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Lightning Storm Duck and Cover

I've been told for years that the proper way to wait out a lightning storm is to crouch down. Why is this better than lying down on the ground?


I’ve been told for years that the proper way to wait out a lightning storm is to crouch down. But I always wondered why this was better than just lying down on the ground. You would seem to be less of a target if you are lying down flat.

Submitted by - -Anthony, Blackwood, NJ


Crouching down during a lightning storm does reduce your height and, therefore, reduces the chance you’ll be a target. But at least as important, a proper crouch keeps your contact with the ground to a minimum. A nearby strike sends a powerful current through the ground–if your contact with the ground is minimal, a ground current will pass underneath harmlessly. If you are lying down, spread out with lots of entry and exit points for the electricity, a ground current may pass through your body and possibly cause great harm.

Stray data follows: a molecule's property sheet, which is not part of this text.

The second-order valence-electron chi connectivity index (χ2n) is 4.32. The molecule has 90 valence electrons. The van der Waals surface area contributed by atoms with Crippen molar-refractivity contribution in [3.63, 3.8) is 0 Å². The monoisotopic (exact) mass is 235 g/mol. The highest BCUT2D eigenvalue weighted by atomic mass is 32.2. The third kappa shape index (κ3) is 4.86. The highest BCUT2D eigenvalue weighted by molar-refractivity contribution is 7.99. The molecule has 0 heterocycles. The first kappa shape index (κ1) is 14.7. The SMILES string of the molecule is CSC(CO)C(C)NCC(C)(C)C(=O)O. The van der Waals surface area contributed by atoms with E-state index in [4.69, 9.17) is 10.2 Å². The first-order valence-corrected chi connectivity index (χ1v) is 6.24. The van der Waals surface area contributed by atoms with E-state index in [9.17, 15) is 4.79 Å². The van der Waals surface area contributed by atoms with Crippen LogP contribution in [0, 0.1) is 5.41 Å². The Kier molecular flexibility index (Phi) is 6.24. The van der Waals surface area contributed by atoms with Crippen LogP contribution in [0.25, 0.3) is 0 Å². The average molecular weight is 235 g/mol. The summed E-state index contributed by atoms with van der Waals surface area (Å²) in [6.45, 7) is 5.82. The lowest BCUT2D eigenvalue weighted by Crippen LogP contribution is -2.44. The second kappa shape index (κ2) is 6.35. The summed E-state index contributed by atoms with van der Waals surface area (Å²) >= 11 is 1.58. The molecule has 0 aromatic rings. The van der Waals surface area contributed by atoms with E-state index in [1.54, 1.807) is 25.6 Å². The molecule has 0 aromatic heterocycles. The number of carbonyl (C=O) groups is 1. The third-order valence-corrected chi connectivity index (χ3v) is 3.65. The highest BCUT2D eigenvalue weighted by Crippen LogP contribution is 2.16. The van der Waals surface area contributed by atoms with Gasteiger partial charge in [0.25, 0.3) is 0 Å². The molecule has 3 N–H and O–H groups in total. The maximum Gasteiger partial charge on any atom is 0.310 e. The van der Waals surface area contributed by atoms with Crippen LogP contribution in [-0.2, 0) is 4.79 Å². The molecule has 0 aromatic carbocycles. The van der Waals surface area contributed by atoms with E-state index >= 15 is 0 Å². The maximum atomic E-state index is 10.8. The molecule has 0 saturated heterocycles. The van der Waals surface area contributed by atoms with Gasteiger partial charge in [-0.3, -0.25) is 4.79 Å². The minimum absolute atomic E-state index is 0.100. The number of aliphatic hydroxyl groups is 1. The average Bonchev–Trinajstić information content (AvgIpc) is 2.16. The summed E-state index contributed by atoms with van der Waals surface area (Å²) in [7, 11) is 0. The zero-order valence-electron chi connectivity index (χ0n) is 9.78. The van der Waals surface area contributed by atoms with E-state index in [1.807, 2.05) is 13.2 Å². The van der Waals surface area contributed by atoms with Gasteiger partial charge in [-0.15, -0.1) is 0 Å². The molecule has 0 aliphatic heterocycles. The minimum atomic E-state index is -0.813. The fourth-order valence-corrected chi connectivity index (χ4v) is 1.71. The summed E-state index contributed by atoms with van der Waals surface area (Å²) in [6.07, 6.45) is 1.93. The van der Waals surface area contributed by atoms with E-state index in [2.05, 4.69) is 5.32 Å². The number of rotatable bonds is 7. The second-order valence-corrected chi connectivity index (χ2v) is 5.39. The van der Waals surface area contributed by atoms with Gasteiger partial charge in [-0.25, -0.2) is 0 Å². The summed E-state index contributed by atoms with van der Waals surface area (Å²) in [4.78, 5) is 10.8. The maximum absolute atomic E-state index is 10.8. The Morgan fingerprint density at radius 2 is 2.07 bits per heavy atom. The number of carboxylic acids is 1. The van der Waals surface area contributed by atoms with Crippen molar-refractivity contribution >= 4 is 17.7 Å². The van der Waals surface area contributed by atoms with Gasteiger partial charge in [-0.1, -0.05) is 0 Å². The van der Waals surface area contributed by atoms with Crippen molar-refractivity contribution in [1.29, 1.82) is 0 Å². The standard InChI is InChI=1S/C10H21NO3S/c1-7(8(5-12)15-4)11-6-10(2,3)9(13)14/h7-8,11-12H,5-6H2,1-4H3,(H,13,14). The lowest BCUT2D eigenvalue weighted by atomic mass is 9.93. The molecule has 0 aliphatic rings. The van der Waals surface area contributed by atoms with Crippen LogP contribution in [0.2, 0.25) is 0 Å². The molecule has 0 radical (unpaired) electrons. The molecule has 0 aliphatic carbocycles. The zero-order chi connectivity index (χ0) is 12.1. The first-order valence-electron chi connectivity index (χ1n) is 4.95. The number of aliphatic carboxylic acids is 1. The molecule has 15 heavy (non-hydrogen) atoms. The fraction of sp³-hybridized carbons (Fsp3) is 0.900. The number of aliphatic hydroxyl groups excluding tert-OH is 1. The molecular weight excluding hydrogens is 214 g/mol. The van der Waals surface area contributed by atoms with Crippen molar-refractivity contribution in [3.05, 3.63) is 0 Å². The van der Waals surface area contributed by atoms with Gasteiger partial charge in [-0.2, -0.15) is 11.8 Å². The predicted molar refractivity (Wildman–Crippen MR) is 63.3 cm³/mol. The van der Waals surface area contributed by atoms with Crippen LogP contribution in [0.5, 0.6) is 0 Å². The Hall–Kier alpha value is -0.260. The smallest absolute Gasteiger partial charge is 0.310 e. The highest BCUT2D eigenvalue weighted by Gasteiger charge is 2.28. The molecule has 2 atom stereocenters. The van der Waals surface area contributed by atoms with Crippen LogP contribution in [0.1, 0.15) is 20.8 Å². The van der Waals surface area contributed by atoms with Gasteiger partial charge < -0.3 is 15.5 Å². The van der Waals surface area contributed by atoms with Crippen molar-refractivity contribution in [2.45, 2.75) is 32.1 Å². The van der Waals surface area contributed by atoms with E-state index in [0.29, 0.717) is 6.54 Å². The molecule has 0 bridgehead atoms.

1 Comment

  1. John

    When Lightning passes through the ground, the “dirt” acts like a resistor. The current passes through and the voltage is divided across the resistance. The longer the distance between two points on the ground the higher the resistance is and the higher the voltage between them. So if you are laying on the ground that distance is around 5 and a half feet. The potential voltage is lethal. If you are crouched on the ground, hugging your knees, with your feet together the potential is very small. That is why they teach electrical linemen to hop away from a downed power line instead of walking or running. Just the distance between your feet in mid stride is lethal.

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